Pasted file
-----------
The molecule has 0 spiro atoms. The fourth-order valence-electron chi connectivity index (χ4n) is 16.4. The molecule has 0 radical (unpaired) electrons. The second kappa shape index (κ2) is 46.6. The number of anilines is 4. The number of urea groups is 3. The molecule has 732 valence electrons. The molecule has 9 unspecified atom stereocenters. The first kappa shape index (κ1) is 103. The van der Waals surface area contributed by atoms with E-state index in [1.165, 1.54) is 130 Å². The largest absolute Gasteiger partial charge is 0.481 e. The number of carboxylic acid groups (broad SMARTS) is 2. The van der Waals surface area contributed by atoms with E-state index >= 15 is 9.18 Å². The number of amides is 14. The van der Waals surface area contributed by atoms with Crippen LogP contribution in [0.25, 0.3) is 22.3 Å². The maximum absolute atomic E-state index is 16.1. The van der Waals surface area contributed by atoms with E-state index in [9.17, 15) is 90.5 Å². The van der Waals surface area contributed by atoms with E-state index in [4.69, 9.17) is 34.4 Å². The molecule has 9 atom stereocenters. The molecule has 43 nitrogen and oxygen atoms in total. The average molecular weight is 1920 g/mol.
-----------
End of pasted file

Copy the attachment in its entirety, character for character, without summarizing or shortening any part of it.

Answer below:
The molecule has 0 spiro atoms. The fourth-order valence-electron chi connectivity index (χ4n) is 16.4. The molecule has 0 radical (unpaired) electrons. The second kappa shape index (κ2) is 46.6. The number of anilines is 4. The number of urea groups is 3. The molecule has 732 valence electrons. The molecule has 9 unspecified atom stereocenters. The first kappa shape index (κ1) is 103. The van der Waals surface area contributed by atoms with E-state index in [1.165, 1.54) is 130 Å². The largest absolute Gasteiger partial charge is 0.481 e. The number of carboxylic acid groups (broad SMARTS) is 2. The van der Waals surface area contributed by atoms with E-state index >= 15 is 9.18 Å². The number of amides is 14. The van der Waals surface area contributed by atoms with Crippen LogP contribution in [0.25, 0.3) is 22.3 Å². The maximum absolute atomic E-state index is 16.1. The van der Waals surface area contributed by atoms with E-state index in [9.17, 15) is 90.5 Å². The van der Waals surface area contributed by atoms with E-state index in [4.69, 9.17) is 34.4 Å². The molecule has 9 atom stereocenters. The molecule has 43 nitrogen and oxygen atoms in total. The average molecular weight is 1920 g/mol.